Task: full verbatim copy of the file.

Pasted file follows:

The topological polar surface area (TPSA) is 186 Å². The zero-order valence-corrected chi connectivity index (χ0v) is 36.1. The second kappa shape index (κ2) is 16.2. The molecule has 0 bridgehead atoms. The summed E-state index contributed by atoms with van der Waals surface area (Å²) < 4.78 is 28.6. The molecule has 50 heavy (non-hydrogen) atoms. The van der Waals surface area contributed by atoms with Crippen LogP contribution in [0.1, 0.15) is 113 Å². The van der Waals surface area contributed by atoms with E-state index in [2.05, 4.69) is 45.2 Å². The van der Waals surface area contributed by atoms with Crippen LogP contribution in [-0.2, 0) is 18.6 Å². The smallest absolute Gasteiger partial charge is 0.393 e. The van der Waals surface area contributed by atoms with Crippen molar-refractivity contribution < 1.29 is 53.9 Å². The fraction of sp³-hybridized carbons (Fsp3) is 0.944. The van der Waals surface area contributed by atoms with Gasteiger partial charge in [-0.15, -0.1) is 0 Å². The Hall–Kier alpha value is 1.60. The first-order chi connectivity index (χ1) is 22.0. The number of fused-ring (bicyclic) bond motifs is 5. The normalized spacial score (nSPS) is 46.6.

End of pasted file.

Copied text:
The topological polar surface area (TPSA) is 186 Å². The zero-order valence-corrected chi connectivity index (χ0v) is 36.1. The second kappa shape index (κ2) is 16.2. The molecule has 0 bridgehead atoms. The summed E-state index contributed by atoms with van der Waals surface area (Å²) < 4.78 is 28.6. The molecule has 50 heavy (non-hydrogen) atoms. The van der Waals surface area contributed by atoms with Crippen LogP contribution in [0.1, 0.15) is 113 Å². The van der Waals surface area contributed by atoms with E-state index in [2.05, 4.69) is 45.2 Å². The van der Waals surface area contributed by atoms with Crippen LogP contribution in [-0.2, 0) is 18.6 Å². The smallest absolute Gasteiger partial charge is 0.393 e. The van der Waals surface area contributed by atoms with Crippen molar-refractivity contribution < 1.29 is 53.9 Å². The fraction of sp³-hybridized carbons (Fsp3) is 0.944. The van der Waals surface area contributed by atoms with Gasteiger partial charge in [-0.15, -0.1) is 0 Å². The Hall–Kier alpha value is 1.60. The first-order chi connectivity index (χ1) is 22.0. The number of fused-ring (bicyclic) bond motifs is 5. The normalized spacial score (nSPS) is 46.6.